Do you want to learn how to clean ski or snowboard goggles? Follow the instructions below to ensure a proper, thorough cleaning every time!
Steps To Clean Ski Or Snowboard Goggles
Cleaning ski and snowboard goggles properly requires cleaning the three major parts of any pair of goggles: the lenses, the foam, and the strap.
Step 1: Cleaning The Lens
Before anything else, take the time to consult the manufacturer’s cleaning instructions and follow those if they’re different from the advice here.
Now, to clean the lens of your goggles, start by allowing the lens to air dry at the end of the day. This will get the majority of particles off of the lens and reduce the amount of time you need to spend in contact with them.
To clean the exterior of the lens, gently dab at them using a microfiber cloth. Most goggles come with microfiber cloth bags that are suitable for this purpose, so you don’t need to go out and buy a special cloth as soon as you order your lens.
That said, bags can get dirty over time, so it’s usually worth investing in some extra microfiber cloths anyway.
You should dab at the surface instead of thoroughly wiping because dabbing will help prevent small particles from creating long scratches on the surface of your lens.
Cleaning the inside of the lens is similar, but there are a few things to keep in mind. Most manufacturers use an anti-fog coating on the inside of the lens, which helps protect them from moisture and obstruction while in use.
Just like cleaning the outside, it’s best to let the goggles dry off as much as possible before you gently dab at problem spots with your microfiber towel.
It’s vital to be sure the inside of the goggles are dry before you clean them because dabbing at them while they’re wet could remove the anti-fog coating.
Do not clean the inside of your ski or snowboard goggles unless it’s genuinely necessary. If you don’t see any smudges or debris, it’s okay to leave them alone instead of trying to clean them after every trip to the slopes.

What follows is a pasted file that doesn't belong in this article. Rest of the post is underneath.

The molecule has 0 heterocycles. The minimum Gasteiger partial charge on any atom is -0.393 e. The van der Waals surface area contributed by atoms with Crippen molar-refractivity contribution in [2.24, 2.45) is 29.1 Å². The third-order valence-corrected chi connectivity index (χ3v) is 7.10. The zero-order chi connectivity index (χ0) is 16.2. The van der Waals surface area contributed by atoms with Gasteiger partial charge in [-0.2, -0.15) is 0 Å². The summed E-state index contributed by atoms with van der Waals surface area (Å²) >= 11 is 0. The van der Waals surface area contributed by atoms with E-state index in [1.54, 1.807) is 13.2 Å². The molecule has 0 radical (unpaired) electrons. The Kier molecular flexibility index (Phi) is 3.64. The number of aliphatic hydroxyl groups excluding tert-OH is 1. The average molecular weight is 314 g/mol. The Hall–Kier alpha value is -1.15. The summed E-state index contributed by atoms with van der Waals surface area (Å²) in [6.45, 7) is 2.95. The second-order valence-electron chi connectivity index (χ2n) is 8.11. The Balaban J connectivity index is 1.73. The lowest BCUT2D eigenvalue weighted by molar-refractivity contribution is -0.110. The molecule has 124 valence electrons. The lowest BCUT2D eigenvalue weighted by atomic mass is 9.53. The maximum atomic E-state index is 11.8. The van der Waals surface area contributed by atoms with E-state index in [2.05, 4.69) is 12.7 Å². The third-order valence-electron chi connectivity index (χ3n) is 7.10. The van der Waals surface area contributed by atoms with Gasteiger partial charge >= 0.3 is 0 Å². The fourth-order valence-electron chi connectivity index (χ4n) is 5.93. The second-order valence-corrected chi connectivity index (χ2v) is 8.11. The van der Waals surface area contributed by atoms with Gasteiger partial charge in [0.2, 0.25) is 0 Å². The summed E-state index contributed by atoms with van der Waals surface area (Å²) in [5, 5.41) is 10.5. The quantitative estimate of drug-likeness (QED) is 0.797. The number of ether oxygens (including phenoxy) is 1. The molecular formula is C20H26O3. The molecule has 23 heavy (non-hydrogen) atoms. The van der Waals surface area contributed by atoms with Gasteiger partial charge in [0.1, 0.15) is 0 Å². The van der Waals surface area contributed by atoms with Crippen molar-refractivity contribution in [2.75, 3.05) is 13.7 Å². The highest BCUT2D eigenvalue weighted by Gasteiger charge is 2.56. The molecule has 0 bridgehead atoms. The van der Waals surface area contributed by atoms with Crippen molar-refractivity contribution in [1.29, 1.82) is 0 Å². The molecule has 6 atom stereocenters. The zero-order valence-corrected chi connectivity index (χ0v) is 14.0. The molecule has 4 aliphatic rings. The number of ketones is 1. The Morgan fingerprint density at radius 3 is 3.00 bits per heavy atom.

Put simply, avoid cleaning the inside as much as you can. Even gentle dabbing will eventually wipe away the anti-fog coating, so the less often you do that, the better.
Step 2: Cleaning The Foam
Cleaning the foam is largely identical to cleaning the lens. Use a microfiber cloth and use gentle strokes to get rid of any smudges or residue you can see.
It’s okay to rub areas a little, but avoid applying too much pressure. The foam will break significantly easier than tougher plastic components, so use the lightest strokes you can.
Step 3: Cleaning The Straps
Some straps are easier to clean than others, and component choice matters a lot here.
Cloth straps are usually washable in buckets with fabric soap after you detach them from the goggles, but rubber or elastic straps may require different cleaners.
Most straps don’t get very dirty, so the occasional wipe is all you usually need here.
What NOT To Do When Cleaning Your Goggles
There are a few things to avoid when learning how to clean ski or snowboard goggles.
First, try to avoid liquids as much as possible!
Next, avoid anything that’s even mildly abrasive. Microfiber cloths are the only suitable cleaning material for most ski and snowboard goggles.
Finally, avoid chemical cleaners unless they’re specifically designed for ski goggles. Most typical cleaners will damage the goggles rather than cleaning them.
Can I Use Glasses Cleaner On Ski Goggles?
You can use glasses cleaner sometimes, but not all the time. Here’s how to do it right.
First, always try cleaning the lens with just a microfiber cloth. Do not use cleaning chemicals unless you’ve already tried cleaning them regularly, and that didn’t work.
If a glasses cleaner is necessary, make sure you use something designed for ski goggles. These are always labeled as such!
If you’re not sure what will work, talk to an expert at your local store or write to the manufacturer and ask for recommendations.
The best cleaners include anti-fog protection chemicals that you can leave on the lens. Applying this during cleaning processes can help provide long-term protection for your goggles.
This doesn’t mean you should use chemical cleaners more than necessary, just that you should look for this specific type of cleaner for the times that you need it.
If you found this article helpful, then make sure to take a look at some of my other related articles linked below!